Now the waiting begins. If all goes well, I should see leaf buds within a few weeks. If not, I'll plant another tomato plant in the pot.

I'm hoping and praying for the former result. A gardener can always find room in the yard for one more tree.

For this blessing, I am grateful.


Tuesday, June 17, 2008

Tuesday, 17 June 2008 - A rainy day

Dear God:

Today, I am thankful for a rainy day.

Don't empty the water jar until the rain falls. -Philippine proverb

Water is the formless potential out of which creation emerged ... It is by turns the elixir of life or the renewing rain or the devastating flood.
~Scott Russell Sanders, Writing from the Center

I think we're in for a long, dry summer. Probably drought conditions.

While the swollen Mississippi River breaks through levees in Illinois, I'm praying for a little rain for my garden in Colorado. To survive the hot season, even the most xeric plants need occasional sips of water.

Yesterday's misty weather helped, but its benefit will be short lived without subsequent soakings. I'm planning to add mulch to the garden - a few more inches of bark around each plant should help preserve precious moisture and reduce water usage.

In the meantime, T promises to do his "rain sleep."

For this blessing, I am grateful.


Monday, June 16, 2008

Monday, 16 June 2008 - One moment

Dear God:

Today, I am thankful for one moment.

Behold, I tell you a mystery: We shall not all sleep, but we shall all be changed - in a moment, in the twinkling of an eye, at the last trumpet.
~1 Corinthians 15:51 NKJV

In a moment.
In the twinkling of an eye.
We shall be changed.

Prophetic words. Especially for S's friend, Tom.

Exactly one year ago, a traumatic brain injury forever changed his life. One immutable moment, a freak accident revisited and analyzed again and again.

My lessons.

- Not to take for granted that my life will extend into the next moment.

I repeatedly tell T that I will take him for a walk in a moment. I say that I will start dinner or water the plants, in a moment. For now, I'm able to keep my "in a moment" promises. One day, the streak will end.

In a single moment, I shall be changed.

- Not to discount or ignore what can transpire in the twinkling of an eye.

Recent events tell the story. An earthquake. A broken levee. A heart attack.

Life changing events occur one eye blink to the next. Always, when I'm not paying attention. Tragedy forces us to account for our most cherished possessions. Not cars or houses or clothes. But the sacred breath of life, family, friends, pets, a dream, a hope, a future.

In the twinkling of an eye, I shall be changed.

- To accept the certainty of change, the moment to moment alterations of air, water, earth and spirit. The stars subtlety shift their celestial positions night after night, the plants grow by mere millimeters, the hourglass drops a few more sand grains on the pile, proof that I am running out of time.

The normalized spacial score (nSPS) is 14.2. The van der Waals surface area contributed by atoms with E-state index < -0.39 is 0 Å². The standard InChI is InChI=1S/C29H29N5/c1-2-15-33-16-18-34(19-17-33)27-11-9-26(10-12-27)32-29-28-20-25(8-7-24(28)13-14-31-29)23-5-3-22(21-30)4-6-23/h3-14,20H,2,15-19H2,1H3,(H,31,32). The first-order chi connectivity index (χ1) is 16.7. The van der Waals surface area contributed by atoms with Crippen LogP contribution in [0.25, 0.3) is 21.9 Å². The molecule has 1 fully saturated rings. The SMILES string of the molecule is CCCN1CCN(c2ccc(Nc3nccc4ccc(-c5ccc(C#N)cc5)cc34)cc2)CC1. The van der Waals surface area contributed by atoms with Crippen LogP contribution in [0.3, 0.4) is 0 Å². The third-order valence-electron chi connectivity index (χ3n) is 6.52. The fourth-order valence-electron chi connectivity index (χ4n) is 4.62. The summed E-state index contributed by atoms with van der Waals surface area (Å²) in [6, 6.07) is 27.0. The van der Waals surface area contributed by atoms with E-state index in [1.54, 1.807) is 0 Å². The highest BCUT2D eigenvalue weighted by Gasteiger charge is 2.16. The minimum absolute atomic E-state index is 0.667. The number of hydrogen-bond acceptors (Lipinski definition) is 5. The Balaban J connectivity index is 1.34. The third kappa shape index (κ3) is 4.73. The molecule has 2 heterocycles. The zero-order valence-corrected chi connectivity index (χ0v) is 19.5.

In a moment.
In the twinkling of an eye.
I shall be changed.

For this blessing, I am grateful.


Sunday, June 15, 2008

Sunday, 15 June 2008 - Father's Day

Dear God:

Today, I am thankful for my dad, on Father's Day.

It is impossible to please all the world and one's father. ~Jean de la Fontaine

You don't have to deserve your mother's love. You have to deserve your father's. He's more particular. ~Robert Frost

If my dad was proud of his five daughters, he never admitted it. Not to our faces, anyway. Rather, he remained an aloof figure, haunted by his own demons and history. He rarely shared thoughts or feelings or advice, demanding a quiet, almost silent household after a long day at work. And, we complied. The giggles stopped, the teasing ceased, the loud voices reduced to whispers the moment he walked through the front door.

I think my dad needed a safe place, a refuge from a world that insulted him early in his life before placing a large, bitter chip on his shoulder. So, at home in his house, we tiptoed from room to room, spoke in hushed tones, being extra careful not to disturb his two or three hours of peace and quiet.

So, on this Father's Day, I wish my dad a lovely day filled with the quiet, solitary activities he prefers. Like tending potted plants in his patio garden or tying the most challenging fly fishing flies at his beloved workbench or reading a book while reclining in his favorite chair.

For this blessing, I am grateful.


Saturday, June 14, 2008

Saturday, 14 June 2008 - Osmosis

Dear God:

Today, I am thankful for osmosis.

On this and other unseasonably warm late spring evenings, I fully understand and appreciate the principle of osmosis.